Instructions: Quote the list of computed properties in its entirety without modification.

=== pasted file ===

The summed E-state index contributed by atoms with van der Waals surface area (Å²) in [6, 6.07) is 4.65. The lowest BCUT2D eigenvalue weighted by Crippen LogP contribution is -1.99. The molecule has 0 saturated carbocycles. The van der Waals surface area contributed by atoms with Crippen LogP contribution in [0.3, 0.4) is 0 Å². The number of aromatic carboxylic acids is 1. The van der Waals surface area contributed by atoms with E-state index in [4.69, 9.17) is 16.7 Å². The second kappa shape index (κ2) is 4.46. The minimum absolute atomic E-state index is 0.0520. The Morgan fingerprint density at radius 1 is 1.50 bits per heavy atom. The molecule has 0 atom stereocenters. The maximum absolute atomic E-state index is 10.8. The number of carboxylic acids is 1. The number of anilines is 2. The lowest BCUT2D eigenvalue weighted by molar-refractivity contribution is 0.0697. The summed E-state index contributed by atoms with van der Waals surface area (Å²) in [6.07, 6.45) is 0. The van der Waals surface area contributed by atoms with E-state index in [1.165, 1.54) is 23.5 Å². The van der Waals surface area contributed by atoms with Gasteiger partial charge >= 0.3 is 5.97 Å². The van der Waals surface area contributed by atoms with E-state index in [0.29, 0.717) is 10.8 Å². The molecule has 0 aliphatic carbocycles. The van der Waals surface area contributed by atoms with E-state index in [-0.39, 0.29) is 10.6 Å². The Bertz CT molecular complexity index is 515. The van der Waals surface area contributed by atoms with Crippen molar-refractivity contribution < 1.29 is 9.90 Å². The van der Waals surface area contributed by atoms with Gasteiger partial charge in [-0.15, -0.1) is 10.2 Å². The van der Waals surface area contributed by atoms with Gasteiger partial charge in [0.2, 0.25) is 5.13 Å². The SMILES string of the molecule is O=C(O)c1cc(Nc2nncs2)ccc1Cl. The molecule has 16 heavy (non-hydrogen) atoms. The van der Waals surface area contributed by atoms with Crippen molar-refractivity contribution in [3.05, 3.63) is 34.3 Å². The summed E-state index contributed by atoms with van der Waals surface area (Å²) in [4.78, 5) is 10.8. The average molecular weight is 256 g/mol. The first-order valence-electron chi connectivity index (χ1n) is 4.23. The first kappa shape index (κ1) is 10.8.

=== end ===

The summed E-state index contributed by atoms with van der Waals surface area (Å²) in [6, 6.07) is 4.65. The lowest BCUT2D eigenvalue weighted by Crippen LogP contribution is -1.99. The molecule has 0 saturated carbocycles. The van der Waals surface area contributed by atoms with Crippen LogP contribution in [0.3, 0.4) is 0 Å². The number of aromatic carboxylic acids is 1. The van der Waals surface area contributed by atoms with E-state index in [4.69, 9.17) is 16.7 Å². The second kappa shape index (κ2) is 4.46. The minimum absolute atomic E-state index is 0.0520. The Morgan fingerprint density at radius 1 is 1.50 bits per heavy atom. The molecule has 0 atom stereocenters. The maximum absolute atomic E-state index is 10.8. The number of carboxylic acids is 1. The number of anilines is 2. The lowest BCUT2D eigenvalue weighted by molar-refractivity contribution is 0.0697. The summed E-state index contributed by atoms with van der Waals surface area (Å²) in [6.07, 6.45) is 0. The van der Waals surface area contributed by atoms with E-state index in [1.165, 1.54) is 23.5 Å². The van der Waals surface area contributed by atoms with Gasteiger partial charge >= 0.3 is 5.97 Å². The van der Waals surface area contributed by atoms with E-state index in [0.29, 0.717) is 10.8 Å². The molecule has 0 aliphatic carbocycles. The van der Waals surface area contributed by atoms with E-state index in [-0.39, 0.29) is 10.6 Å². The Bertz CT molecular complexity index is 515. The van der Waals surface area contributed by atoms with Crippen molar-refractivity contribution < 1.29 is 9.90 Å². The van der Waals surface area contributed by atoms with Gasteiger partial charge in [-0.15, -0.1) is 10.2 Å². The van der Waals surface area contributed by atoms with Gasteiger partial charge in [0.2, 0.25) is 5.13 Å². The SMILES string of the molecule is O=C(O)c1cc(Nc2nncs2)ccc1Cl. The molecule has 16 heavy (non-hydrogen) atoms. The van der Waals surface area contributed by atoms with Crippen molar-refractivity contribution in [3.05, 3.63) is 34.3 Å². The summed E-state index contributed by atoms with van der Waals surface area (Å²) in [4.78, 5) is 10.8. The average molecular weight is 256 g/mol. The first-order valence-electron chi connectivity index (χ1n) is 4.23. The first kappa shape index (κ1) is 10.8.